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JFenix Post time: 2017-4-20 03:56
Right....but on the very fundamental american values?
“Freedom’s changing face”
Friday, Nov 16, 2007
Historian Eric Foner explores evolving definition of freedom
— By Lori Craig
The definition of “freedom” in America has been evolving since the birth of the nation, historian Eric Foner said at the sixth annual Law and Humanities Distinguished Lecture, presented by the USC Center for Law, History and Culture.
Foner presented a number of meanings and interpretations given to the core American value at the Nov. 8 lecture “The Idea of Freedom in American History, 1776-2007” held at Town and Gown.
“The history of freedom is a tale of debates and disagreements and conflicts and controversies,” said Foner, the DeWitt Clinton Professor of History at Columbia University. “And the meaning of freedom has been fought out, battled over, at every level of society — from Supreme Court decisions and Congressional debates down to slave plantations, labor picket lines, and even in people’s parlors and bedrooms.”
Foner pointed to several moments in American history when the definition of freedom underwent a change.
The United States was created to be and remains, Foner said, a unique embodiment of liberty — an “asylum for mankind” in Thomas Paine’s words or “an empire of liberty” in Thomas Jefferson’s.
“But, of course, the revolution also revealed this inner contradiction of American freedom … by giving birth to a republic rhetorically founded on liberty but economically resting in large measure on slavery,” Foner said.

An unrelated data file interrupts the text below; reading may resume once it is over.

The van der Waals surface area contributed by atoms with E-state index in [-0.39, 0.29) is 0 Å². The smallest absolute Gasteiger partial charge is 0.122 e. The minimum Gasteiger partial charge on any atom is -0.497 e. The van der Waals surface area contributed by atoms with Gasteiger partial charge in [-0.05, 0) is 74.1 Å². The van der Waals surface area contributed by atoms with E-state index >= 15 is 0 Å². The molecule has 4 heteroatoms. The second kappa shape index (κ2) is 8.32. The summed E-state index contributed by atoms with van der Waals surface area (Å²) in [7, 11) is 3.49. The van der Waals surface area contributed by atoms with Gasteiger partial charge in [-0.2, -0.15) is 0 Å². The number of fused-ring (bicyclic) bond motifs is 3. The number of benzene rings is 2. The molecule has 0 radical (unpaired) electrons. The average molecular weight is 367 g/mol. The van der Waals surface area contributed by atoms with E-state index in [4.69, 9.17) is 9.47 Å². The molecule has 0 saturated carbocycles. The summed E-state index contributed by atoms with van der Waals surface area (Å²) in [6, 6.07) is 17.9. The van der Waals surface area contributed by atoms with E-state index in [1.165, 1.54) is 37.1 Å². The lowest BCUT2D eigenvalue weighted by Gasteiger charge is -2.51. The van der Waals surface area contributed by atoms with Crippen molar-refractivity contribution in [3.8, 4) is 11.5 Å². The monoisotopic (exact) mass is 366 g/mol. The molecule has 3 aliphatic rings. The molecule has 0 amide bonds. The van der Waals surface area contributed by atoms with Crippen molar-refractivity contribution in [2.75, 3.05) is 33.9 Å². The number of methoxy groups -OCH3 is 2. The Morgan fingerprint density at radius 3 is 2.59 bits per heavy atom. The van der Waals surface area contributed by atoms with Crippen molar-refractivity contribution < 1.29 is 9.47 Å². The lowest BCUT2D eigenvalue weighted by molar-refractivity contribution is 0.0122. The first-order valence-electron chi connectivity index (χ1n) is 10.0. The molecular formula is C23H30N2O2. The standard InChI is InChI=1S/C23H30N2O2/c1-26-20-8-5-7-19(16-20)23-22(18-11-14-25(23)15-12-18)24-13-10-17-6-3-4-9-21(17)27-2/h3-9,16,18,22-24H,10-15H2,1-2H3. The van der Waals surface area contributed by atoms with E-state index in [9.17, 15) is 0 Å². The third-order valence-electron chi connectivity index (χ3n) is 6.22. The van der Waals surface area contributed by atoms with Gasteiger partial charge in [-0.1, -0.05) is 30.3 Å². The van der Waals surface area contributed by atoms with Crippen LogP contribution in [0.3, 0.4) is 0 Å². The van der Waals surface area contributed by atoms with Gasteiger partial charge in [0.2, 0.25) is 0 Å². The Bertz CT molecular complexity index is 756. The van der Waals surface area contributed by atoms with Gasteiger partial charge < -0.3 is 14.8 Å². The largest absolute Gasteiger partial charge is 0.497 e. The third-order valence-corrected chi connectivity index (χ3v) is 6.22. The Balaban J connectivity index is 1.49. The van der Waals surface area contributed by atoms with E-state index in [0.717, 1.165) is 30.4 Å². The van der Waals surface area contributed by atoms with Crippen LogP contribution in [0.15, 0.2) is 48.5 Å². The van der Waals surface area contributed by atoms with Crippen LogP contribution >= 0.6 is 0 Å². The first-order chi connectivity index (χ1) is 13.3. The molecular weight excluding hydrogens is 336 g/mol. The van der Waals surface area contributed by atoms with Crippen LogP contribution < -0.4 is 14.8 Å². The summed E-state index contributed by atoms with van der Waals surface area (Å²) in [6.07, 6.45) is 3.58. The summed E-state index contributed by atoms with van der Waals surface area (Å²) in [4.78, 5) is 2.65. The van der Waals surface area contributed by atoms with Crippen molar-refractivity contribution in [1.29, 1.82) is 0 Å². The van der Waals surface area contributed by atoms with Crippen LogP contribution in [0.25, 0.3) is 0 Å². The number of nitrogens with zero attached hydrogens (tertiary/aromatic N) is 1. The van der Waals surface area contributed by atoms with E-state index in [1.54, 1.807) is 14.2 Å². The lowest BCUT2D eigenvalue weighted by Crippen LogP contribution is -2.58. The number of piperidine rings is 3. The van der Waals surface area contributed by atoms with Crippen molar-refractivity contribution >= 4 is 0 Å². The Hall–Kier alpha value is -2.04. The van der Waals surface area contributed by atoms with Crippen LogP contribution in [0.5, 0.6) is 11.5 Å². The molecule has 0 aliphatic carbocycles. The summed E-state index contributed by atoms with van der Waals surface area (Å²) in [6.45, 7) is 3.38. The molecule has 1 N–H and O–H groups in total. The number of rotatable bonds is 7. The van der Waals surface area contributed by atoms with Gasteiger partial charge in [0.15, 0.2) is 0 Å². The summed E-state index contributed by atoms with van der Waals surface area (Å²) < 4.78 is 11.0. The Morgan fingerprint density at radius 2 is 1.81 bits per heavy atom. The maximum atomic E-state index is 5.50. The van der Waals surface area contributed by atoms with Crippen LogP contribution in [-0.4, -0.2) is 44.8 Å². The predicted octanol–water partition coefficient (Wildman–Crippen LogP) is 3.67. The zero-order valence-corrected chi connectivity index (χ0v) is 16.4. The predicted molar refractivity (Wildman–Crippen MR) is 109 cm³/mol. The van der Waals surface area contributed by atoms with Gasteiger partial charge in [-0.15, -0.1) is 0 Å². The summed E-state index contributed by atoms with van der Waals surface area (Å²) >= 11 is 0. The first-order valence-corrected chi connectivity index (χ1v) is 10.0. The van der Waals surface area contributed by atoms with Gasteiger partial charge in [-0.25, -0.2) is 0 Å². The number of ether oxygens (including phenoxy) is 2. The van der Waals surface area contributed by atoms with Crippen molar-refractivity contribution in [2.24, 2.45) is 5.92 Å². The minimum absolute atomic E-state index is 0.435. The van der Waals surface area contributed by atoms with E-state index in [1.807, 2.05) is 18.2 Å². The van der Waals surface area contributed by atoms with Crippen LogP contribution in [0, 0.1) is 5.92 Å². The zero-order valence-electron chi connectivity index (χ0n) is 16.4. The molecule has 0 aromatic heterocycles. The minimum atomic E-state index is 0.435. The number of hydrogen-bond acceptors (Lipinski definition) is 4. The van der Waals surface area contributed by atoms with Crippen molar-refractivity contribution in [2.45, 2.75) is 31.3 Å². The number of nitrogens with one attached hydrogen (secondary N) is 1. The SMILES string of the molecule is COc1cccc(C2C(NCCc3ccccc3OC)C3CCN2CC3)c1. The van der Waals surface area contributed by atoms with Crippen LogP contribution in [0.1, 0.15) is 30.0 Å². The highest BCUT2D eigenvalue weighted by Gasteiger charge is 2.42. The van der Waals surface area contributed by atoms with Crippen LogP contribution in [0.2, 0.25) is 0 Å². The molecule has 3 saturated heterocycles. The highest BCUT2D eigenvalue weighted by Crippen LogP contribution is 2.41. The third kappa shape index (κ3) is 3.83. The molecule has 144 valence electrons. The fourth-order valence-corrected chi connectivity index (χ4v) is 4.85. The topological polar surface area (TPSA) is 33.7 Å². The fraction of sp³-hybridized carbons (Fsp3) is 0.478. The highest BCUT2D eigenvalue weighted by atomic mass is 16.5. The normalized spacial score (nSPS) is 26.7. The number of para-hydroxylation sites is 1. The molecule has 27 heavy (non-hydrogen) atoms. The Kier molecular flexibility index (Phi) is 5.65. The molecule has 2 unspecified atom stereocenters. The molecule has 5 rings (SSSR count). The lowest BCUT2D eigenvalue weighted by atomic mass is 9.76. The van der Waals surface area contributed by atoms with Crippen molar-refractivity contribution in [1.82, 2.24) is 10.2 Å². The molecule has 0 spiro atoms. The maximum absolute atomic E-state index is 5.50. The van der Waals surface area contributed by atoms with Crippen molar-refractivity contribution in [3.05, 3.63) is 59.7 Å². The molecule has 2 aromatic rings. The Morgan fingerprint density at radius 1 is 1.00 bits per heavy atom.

Freedom came to be defined more and more by the boundary of race, and slavery essentially shaped the language and idea of freedom. Terms like “wage slavery” and “sex slavery” exist because “slavery” came to embody the notion of a lack of freedom, Foner said.
The modern idea of freedom as unbounded by racial identity was created by the abolitionists, he said, and the end of slavery turned discussions of freedom to economic autonomy and the free market in the industrial age.
“The free person is the person who is able to compete without any restriction in the economic marketplace for personal advancement,” Foner said.
President Franklin D. Roosevelt, on the other hand, linked liberty to economic security and equality.
Around World War II, there occurred a re-discovery of the Bill of Rights that reinvigorated the idea of freedom as protecting civil liberties, such as the right of dissent and freedom of speech. The fight against the Nazis and their theory of a master race once again put the question of racial justice on the national agenda and freedom in America was said to rest on tolerance and equality, Foner said.
When the Cold War and the USSR replaced Germany as the antithesis of freedom, the socialist idea of “freedom from want” became suspect and the economic definition of freedom again shifted to “free enterprise,” Foner said. He pointed to the famous 1959 kitchen debate between Nixon and Khrushchev as the high — or low — point of the consumerist definition of freedom.
The civil rights movement once again rediscovered freedom as a rallying cry for the dispossessed, notably women, who were the first group to elevate the idea of personal, private freedom into a political freedom, Foner said.
Most recently, the terrorist attacks of 9/11 spurred another turn in the history of freedom.
“The language of freedom again took center stage in our public discourse,” Foner said. “Freedom became the sort of all-purpose explanation for both the attack of Sept. 11 and the ensuing war against terror.
“This notion that the reason for this war is our freedom and that’s why the other side is the enemy of freedom is very powerful and very old, really, in the discourse of American history.”